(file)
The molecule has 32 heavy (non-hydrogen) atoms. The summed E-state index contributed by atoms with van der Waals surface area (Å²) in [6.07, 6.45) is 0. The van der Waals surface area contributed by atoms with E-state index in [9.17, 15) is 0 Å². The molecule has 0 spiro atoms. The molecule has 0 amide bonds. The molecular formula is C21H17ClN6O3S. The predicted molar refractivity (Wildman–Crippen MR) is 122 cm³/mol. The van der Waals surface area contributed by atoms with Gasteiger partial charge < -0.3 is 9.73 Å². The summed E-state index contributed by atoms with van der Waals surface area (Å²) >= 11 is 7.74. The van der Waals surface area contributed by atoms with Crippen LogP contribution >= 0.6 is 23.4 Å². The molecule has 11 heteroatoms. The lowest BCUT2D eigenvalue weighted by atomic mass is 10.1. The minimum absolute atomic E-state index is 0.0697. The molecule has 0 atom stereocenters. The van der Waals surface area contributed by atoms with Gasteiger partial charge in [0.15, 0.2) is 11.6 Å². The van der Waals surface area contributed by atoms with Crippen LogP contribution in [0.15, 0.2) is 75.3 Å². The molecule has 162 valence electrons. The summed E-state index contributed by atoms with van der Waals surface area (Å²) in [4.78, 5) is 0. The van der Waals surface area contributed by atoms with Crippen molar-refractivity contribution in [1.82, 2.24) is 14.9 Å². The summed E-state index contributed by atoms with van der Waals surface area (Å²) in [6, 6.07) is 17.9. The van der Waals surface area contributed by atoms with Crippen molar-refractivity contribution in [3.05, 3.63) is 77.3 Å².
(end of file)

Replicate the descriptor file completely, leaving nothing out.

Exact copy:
The molecule has 32 heavy (non-hydrogen) atoms. The summed E-state index contributed by atoms with van der Waals surface area (Å²) in [6.07, 6.45) is 0. The van der Waals surface area contributed by atoms with E-state index in [9.17, 15) is 0 Å². The molecule has 0 spiro atoms. The molecule has 0 amide bonds. The molecular formula is C21H17ClN6O3S. The predicted molar refractivity (Wildman–Crippen MR) is 122 cm³/mol. The van der Waals surface area contributed by atoms with Gasteiger partial charge < -0.3 is 9.73 Å². The summed E-state index contributed by atoms with van der Waals surface area (Å²) >= 11 is 7.74. The van der Waals surface area contributed by atoms with Crippen LogP contribution >= 0.6 is 23.4 Å². The molecule has 11 heteroatoms. The lowest BCUT2D eigenvalue weighted by atomic mass is 10.1. The minimum absolute atomic E-state index is 0.0697. The molecule has 0 atom stereocenters. The van der Waals surface area contributed by atoms with Gasteiger partial charge in [0.15, 0.2) is 11.6 Å². The van der Waals surface area contributed by atoms with Crippen LogP contribution in [0.15, 0.2) is 75.3 Å². The molecule has 162 valence electrons. The summed E-state index contributed by atoms with van der Waals surface area (Å²) in [4.78, 5) is 0. The van der Waals surface area contributed by atoms with Crippen molar-refractivity contribution in [1.82, 2.24) is 14.9 Å². The summed E-state index contributed by atoms with van der Waals surface area (Å²) in [6, 6.07) is 17.9. The van der Waals surface area contributed by atoms with Crippen molar-refractivity contribution in [3.05, 3.63) is 77.3 Å².